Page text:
TV from the Moon

parkes_apollo11_stil.jpgWhile NASA is recreating the entire Apollo 11 mission to the moon via a web portal, there is other information surfacing that, not only has NASA recovered the original downlink videotapes from the mission (instead of the blurry kinescopes of the actual first step on the moon) there’s also information on the web that describes, in laborious and scientific minutiae the details that enabled the live television broadcast from the moon itself.

What format did the camera use, how was it converted for broadcast, what antennas were used and a whole lot more. Great reading for those gearheads out there. 

Here’s the Parkes Observatory, Austrailia, account of their support for the NASA Apollo 11 mission.

The lunar television camera was a black-and-white, slow-scan TV (SSTV) with a scan rate of 10 frames-per-second at 320 lines-per-frame. It weighed 3.29 kg (7.25 lb) and drew 6.5 watts of 24-32 volts of DC power. The camera body was 26.9 cm long, 16.5 cm wide and 8.6 cm deep (10.6 x 6.5 x 3.4 inches). The bayonet lens mount permitted lens changes by a crewman in a pressurised suit. Two lenses were provided: a wide-angle lens for close-ups and large areas, and a lunar day lens for viewing lunar surface features and activities in the near field of view with sunlight illumination. 


And the New NASA Apollo 11 site:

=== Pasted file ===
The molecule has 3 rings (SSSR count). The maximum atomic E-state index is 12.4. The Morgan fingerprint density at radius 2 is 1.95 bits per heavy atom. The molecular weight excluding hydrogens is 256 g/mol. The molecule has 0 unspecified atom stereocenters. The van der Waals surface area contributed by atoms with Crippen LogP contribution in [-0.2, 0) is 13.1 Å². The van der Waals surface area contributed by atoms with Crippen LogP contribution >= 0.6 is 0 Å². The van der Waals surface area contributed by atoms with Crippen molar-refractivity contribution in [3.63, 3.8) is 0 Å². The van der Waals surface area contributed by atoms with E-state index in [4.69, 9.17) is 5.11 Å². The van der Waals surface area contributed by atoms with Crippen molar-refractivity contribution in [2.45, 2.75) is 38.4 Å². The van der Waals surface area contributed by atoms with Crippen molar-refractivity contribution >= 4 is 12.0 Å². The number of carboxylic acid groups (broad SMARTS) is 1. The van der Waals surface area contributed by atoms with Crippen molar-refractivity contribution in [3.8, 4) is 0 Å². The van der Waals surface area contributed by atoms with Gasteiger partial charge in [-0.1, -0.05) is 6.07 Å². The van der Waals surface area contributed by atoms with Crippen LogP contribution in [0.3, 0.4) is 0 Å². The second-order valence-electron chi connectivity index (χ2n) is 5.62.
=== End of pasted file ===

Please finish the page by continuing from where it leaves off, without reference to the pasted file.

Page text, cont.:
And just for giggles (because it’s so far fetched to me) there are three twitter feeds:

  • Apollo 11 to Houston = AP11_Spacecraft
  • Houston to Apollo 11= AP11_Capcom
  • Eagle to Houston & Columbia = AP11_Eagle


One thought on “TV from the Moon

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  1. More info I missed originally:

    WASHINGTON — NASA will hold a media briefing at 11 a.m. EDT on Thursday, July 16, at the Newseum in Washington to release greatly improved video imagery from the July 1969 live broadcast of the Apollo 11 moonwalk.

    The release will feature 15 key moments from Neil Armstrong’s and Buzz Aldrin’s historic moonwalk using what is believed to be the best available broadcast-format copies of the lunar excursion, some of which had been locked away for nearly 40 years. The initial video released Thursday is part of a comprehensive Apollo 11 moonwalk restoration project expected to be completed by the fall.

    The Newseum is located at 555 Pennsylvania Ave. N.W. The news conference will be broadcast live on NASA Television and streamed on the agency’s Internet homepage.

    Participants in the briefing will be:
    — Richard Nafzger, team lead and Goddard engineer
    — Stan Lebar, former Westinghouse Electric program manager
    — Mike Inchalik, president of Lowry Digital, Burbank, Calif.

    For NASA TV downlink information, schedule information and streaming video, visit:

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